08 Oct
Recent developments in the fight against greening

THE HARM that the citrus greening (Huanglongbing, or HLB) disease has done to the Florida citrus industry in the past decade is undeniable, but also undeniable is the full-court-press effort to do something about it. That effort breeds not just optimism but confidence that greening is going to be whipped.

06 Oct
When the unexpected happens and hydraulic hoses or cylinders need repairs

IN ANY BUSINESS, you’re governed by the Project Management Triangle. It’s used to manage projects, whereby the constraints of cost, quality, and speed are the three sides of the triangle that you need to consider. Each side has an effect on the others, such as if speed and cost of a project are cut, then

01 Oct
Preparing your horse for a vet visit — ‘catching’ and needle-shy issues

TRUST IS ESSENTIAL in a relationship between you and your horse and is something that needs to be developed and encouraged when you are asking your horse to do something that they are unsure or afraid of, such as being caught or vaccinated. Working with a nervous horse takes time and effort, and there will

26 Sep
Recalls and their impact on the food supply chain and the economy

PEOPLE UNFAMILIAR with the U.S. and global food supply chains and food safety systems might be surprised by the annual volume of food recalls that emanate from various government agencies, growers, and responsible processors. Additionally, you might be shocked to learn how much these recalls — all done for the cause of good public health

26 Sep
Publisher Letter: Whether you live next to — or a thousand miles away from — a farm, this is the edition for you

“Farming looks mighty easy when your plow is a pencil, and you’re a thousand miles from the corn field.” — Dwight D. Eisenhower THE WORDS OF OUR 34th president of the United States ring more true today than when they were spoken in 1956 during an address to Bradley University in Peoria, Illinois. Our world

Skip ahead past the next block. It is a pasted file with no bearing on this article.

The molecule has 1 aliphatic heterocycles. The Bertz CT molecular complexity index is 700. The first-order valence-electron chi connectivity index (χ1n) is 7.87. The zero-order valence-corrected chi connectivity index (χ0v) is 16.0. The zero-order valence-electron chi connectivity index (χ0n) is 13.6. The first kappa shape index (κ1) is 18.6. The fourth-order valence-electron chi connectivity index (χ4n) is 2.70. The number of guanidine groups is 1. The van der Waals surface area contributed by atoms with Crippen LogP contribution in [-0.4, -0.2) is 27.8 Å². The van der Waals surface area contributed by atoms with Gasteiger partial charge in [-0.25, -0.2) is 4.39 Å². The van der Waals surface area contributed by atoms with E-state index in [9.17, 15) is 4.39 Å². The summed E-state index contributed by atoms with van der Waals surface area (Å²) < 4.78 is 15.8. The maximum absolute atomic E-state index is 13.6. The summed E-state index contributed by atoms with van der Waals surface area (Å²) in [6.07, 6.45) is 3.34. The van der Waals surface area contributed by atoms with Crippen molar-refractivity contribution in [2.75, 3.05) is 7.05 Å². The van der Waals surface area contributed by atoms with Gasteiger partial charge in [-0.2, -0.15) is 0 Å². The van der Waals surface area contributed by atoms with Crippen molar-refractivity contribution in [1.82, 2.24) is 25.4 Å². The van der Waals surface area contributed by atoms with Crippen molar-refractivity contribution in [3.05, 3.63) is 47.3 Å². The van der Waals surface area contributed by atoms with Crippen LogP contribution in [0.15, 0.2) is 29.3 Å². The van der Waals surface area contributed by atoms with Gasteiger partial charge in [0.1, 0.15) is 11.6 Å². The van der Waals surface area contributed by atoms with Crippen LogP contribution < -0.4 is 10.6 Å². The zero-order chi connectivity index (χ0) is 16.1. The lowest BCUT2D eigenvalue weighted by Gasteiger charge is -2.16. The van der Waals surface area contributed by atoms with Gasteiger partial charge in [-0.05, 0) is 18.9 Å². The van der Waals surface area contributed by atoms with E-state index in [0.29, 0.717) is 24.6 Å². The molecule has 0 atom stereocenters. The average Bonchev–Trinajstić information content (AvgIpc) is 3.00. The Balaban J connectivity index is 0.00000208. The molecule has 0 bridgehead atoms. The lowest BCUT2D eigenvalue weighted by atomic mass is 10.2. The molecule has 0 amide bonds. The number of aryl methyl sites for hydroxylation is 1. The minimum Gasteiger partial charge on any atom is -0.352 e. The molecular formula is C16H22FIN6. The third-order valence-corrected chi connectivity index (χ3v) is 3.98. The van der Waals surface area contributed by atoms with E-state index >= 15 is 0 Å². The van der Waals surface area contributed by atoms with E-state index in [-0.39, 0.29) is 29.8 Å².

• Continue reading →
  • Comments Off on Publisher Letter: Whether you live next to — or a thousand miles away from — a farm, this is the edition for you/
  • Column

20 Sep
The perfect place to store your recreational gear

FALL IN FLORIDA offers near-perfect weather for enjoying the great outdoors. The summer rains are tapering off, the average temperatures are more comfortable, and many in the ag industry are not in the busiest time of harvest season and can carve out a little recreation and family fun!

20 Sep
A review of power farm equipment exemptions

WITH A KEEN EYE on the business bottom line, it serves you well to stay on top of all the tax exemptions available from the state and federal governments and use every one that applies to your particular operation. In most cases, accountants and tax lawyers are the folks paid to be up to date

18 Sep
From the Editor’s Desk: Congrats, Youth Speech Contest winners

Pictured, from left: Scarlett Jackson, Warner University; Kaylee Norris, Warner University; Jamie Lang, PNC Bank; Taylor Ladd, Auburndale High School; Lacee Richardson, Kathleen High School; and Amelia Parsons, Ridge Community High School. As the first-place winner at the county level, Lacee Richardson will represent Polk County in the District contest on September 17. She also

17 Sep
PCFB President’s Column: Looking back on the Young Farmer & Rancher State Leadership Conference

WE ARE PROUD to have had great participation at the recent Young Farmer & Rancher State Leadership Conference. Polk County Farm Bureau had 15 members of its YF&R Committee attend, and I’m pleased to announce that Polk’s YF&R Committee was recognized at the event with the Florida Farm Bureau YF&R Activity Award. Congratulations, Polk YF&R!

  • Continue reading →
  • Comments Off on PCFB President’s Column: Looking back on the Young Farmer & Rancher State Leadership Conference/
  • Column

14 Sep
2015 Farm Income Forecast: Profitability expected to weaken, but with a ‘however’

THE USDA’s ANNUAL Farm Income Forecast has been released, and it predicts that profitability will continue a weakening trend that started in 2014. Net cash income is projected to fall by 21 percent to $100.3 billion, due to lower crop and livestock receipts. Net farm income is projected to be down by 26 percent to

  • Continue reading →